The first bones were found in 1997 on a cliff top near the village of Brighstone, near Newport, and the name "lengi" honors Leng, who found the first bone. It has taken four years to excavate the site more fully and to analyze the findings.

Darren Naish of the University of Portsmouth, who is part of a five-member team examining the remains, said 40 percent of the skeleton had been discovered. He said that was enough to determine it was an entirely new species.

"Eotyrannus lengi is one of the most complete and most globally important predatory dinosaurs of this age that has been found. It gives us a lot of information about the early evolution of the tyrannosaur that we did not know before," Naish said.

"It also gives us a lot of information about the diversity of dinosaurs at this time in Europe."

The later tyrannosaurs, including T-rex, stalked North America and Asia in the late Cretaceous period, about 65 million years ago. They were 38-feet-long, had huge heads with powerful jaws and tiny forearms and relied on teeth alone to kill their prey.

Although much smaller, the Eotyrannus had a similar skull, shoulder and limb structure. It would have been a fast, agile predator, preying mainly on species such as Valdosaurus and Hypsilophodon, also found on the Isle of Wight.

Naish said the new species may also be closely related to the Velociraptor, a 6-foot-long predator of the mid-Cretaceous period, around 90 million years ago, which was made famous by the movie "Jurassic Park."

He said its small head, long powerful arms and sharp claws were very similar to those of Eotyrannus.

"People who work on theropod dinosaurs are pretty encouraged - it is the early proto-tyrannosaur that we were looking for," Naish added.

"Our dinosaur has a bigger head than Velociraptor, though it is nothing like the size of T-rex.... They may all be descended from a small predatory dinosaur very similar to the Velociraptor from the Jurassic period."

Gregory Erickson, a paleontologist at Florida State University who has done extensive work on tyrannosaurs, said the find was "very exciting."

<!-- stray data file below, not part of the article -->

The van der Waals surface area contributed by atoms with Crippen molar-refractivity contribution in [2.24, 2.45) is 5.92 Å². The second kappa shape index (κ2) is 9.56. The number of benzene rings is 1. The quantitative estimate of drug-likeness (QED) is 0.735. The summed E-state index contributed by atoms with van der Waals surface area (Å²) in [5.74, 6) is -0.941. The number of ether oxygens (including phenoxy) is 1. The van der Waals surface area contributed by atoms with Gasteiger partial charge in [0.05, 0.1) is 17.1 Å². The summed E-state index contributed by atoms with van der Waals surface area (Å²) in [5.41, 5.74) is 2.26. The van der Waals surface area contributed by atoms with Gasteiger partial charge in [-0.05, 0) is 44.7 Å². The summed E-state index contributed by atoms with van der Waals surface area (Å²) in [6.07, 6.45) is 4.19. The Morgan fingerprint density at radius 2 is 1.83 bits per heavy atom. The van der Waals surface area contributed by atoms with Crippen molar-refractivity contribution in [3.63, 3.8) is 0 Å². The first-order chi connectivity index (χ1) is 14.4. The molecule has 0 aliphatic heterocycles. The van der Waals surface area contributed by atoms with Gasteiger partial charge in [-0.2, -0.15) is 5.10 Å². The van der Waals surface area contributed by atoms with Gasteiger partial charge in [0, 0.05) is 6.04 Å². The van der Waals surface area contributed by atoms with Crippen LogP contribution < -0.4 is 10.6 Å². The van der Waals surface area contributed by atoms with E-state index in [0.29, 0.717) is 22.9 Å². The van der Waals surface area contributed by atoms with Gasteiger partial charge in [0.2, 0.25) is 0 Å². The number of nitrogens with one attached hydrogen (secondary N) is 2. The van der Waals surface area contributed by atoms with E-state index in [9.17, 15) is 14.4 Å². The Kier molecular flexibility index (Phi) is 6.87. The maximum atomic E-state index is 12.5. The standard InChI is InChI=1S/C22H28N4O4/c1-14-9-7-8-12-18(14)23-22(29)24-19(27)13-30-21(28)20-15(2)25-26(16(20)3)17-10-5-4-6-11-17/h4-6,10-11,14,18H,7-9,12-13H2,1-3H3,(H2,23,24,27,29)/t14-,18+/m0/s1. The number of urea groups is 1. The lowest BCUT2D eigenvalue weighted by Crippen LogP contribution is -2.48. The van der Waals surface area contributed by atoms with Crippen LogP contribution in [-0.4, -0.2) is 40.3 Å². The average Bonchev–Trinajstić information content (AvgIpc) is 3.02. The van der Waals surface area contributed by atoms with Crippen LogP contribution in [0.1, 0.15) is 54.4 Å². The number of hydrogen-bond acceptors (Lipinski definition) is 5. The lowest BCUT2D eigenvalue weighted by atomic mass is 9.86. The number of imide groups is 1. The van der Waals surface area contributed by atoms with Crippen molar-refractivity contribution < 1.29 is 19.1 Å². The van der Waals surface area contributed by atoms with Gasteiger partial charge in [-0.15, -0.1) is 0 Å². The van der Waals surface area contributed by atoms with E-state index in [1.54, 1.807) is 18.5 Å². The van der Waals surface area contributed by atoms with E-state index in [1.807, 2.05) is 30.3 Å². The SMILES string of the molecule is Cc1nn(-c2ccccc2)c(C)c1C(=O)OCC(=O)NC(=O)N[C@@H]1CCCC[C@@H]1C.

"T-rex is the most famous and most popular of dinosaurs and any finds that reveal its ancestry are of considerable interest to paleontologists," Erickson said.

Massive Texas Dinosaur Fossil Shipped for Study

May 8, 2001 - Reuters - Texas

What may be the largest dinosaur backbone ever found was airlifted on Monday from a remote wilderness area in Big Bend National Park in far western Texas, scientists said.

The 10 pieces of articulated vertebrae measure almost 30 feet in length and weigh nearly 10,000 pounds. They are to be shipped to the Dallas Museum of Natural History for study.

Paleontologists from the museum and the University of Texas at Dallas believe the pieces constitute the largest fossil excavated of the largest animal ever to walk on earth -- the Alamosaurus species of sauropod dinosaur.

``Lots of bits and pieces have been found, but we don't have a complete skeleton of an Alamosaurus,'' said Tony Fiorillo, curator of earth sciences at the Dallas museum.

Two years of study will be required to confirm the fossils are from the Alamosaurus, a long-necked plant-eating creature from 70 to 90 feet long, weighing 30 tons, that lived 65 to 75 million years ago, he said.

The fossils, jacketed in plaster and mounted on pallets, were airlifted by helicopter from the secret discovery site in the park to a flatbed truck on a park roadway on Monday, then driven to Dallas, 470 miles to the northeast.

The fossil find was made by chance in 1996 when a student working at another Big Bend fossil excavation -- one of a juvenile Alamosaurus -- ``wandered over the hill and came back to say she'd found other big fossils...some of the vertebral column was exposed,'' said Fiorillo. The site was kept secret to protect the find.

Monday's airlift operation was set in motion after University of Texas at Dallas paleontologist Homer Montgomery and his crew of students and volunteers discovered the vertebrae were too massive to carry out without a helicopter.

It took hours of hiking over rocky arroyos to carry out two vertebrae pieces, said volunteers Scott Clark and Larry Millar, both Abilene, Texas, high school teachers. ``After 100 yards we knew we were in trouble. We were yelling 'helicopter, helicopter,'' said Clark.

Bell Helicopter of Hurst, Texas, sent a ground crew of five, two pilots and a Bell 205 A-1 emergency rescue helicopter with an 1800 hp engine to lift the fossils onto the truck for delivery to the Dallas museum.

Frank Deckert, superintendent of Big Bend National Park, said the fossils were threatened by erosion, vandalism and theft if left in the park, which a mountainous desert region.

He said they likely would be returned to Big Bend and put on display after preservation and study.

Fiorillo said the Big Bend was a coastal lowland at the time the dinosaur lived. It was ``dry but not dry like this,'' and ``not a wet humid steamy jungle'' like Hollywood's version of a dinosaur habitat, he said.

The Big Bend area was once the home of to least three other dinosaur species, including the largest known flying creature of all time, a pterosaur with a 35-foot wingspan, scientists said.